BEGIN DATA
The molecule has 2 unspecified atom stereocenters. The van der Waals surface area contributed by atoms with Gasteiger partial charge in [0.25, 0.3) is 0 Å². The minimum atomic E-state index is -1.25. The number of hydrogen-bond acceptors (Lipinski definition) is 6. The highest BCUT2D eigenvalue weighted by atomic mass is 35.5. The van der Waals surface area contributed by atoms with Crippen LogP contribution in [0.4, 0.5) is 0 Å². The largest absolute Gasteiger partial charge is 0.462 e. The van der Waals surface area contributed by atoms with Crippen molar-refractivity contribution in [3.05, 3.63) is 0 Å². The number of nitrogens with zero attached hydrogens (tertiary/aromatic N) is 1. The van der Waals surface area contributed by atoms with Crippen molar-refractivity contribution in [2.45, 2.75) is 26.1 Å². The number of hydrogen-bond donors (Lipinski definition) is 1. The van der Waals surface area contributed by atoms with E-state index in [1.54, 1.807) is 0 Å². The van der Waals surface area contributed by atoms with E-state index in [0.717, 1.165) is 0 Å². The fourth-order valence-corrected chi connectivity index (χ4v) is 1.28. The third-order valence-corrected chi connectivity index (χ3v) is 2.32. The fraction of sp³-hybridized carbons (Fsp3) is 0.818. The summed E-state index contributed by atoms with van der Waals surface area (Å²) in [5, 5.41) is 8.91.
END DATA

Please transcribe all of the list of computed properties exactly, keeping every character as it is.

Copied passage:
The molecule has 2 unspecified atom stereocenters. The van der Waals surface area contributed by atoms with Gasteiger partial charge in [0.25, 0.3) is 0 Å². The minimum atomic E-state index is -1.25. The number of hydrogen-bond acceptors (Lipinski definition) is 6. The highest BCUT2D eigenvalue weighted by atomic mass is 35.5. The van der Waals surface area contributed by atoms with Crippen LogP contribution in [0.4, 0.5) is 0 Å². The largest absolute Gasteiger partial charge is 0.462 e. The van der Waals surface area contributed by atoms with Crippen molar-refractivity contribution in [3.05, 3.63) is 0 Å². The number of nitrogens with zero attached hydrogens (tertiary/aromatic N) is 1. The van der Waals surface area contributed by atoms with Crippen molar-refractivity contribution in [2.45, 2.75) is 26.1 Å². The number of hydrogen-bond donors (Lipinski definition) is 1. The van der Waals surface area contributed by atoms with E-state index in [1.54, 1.807) is 0 Å². The van der Waals surface area contributed by atoms with E-state index in [0.717, 1.165) is 0 Å². The fourth-order valence-corrected chi connectivity index (χ4v) is 1.28. The third-order valence-corrected chi connectivity index (χ3v) is 2.32. The fraction of sp³-hybridized carbons (Fsp3) is 0.818. The summed E-state index contributed by atoms with van der Waals surface area (Å²) in [5, 5.41) is 8.91.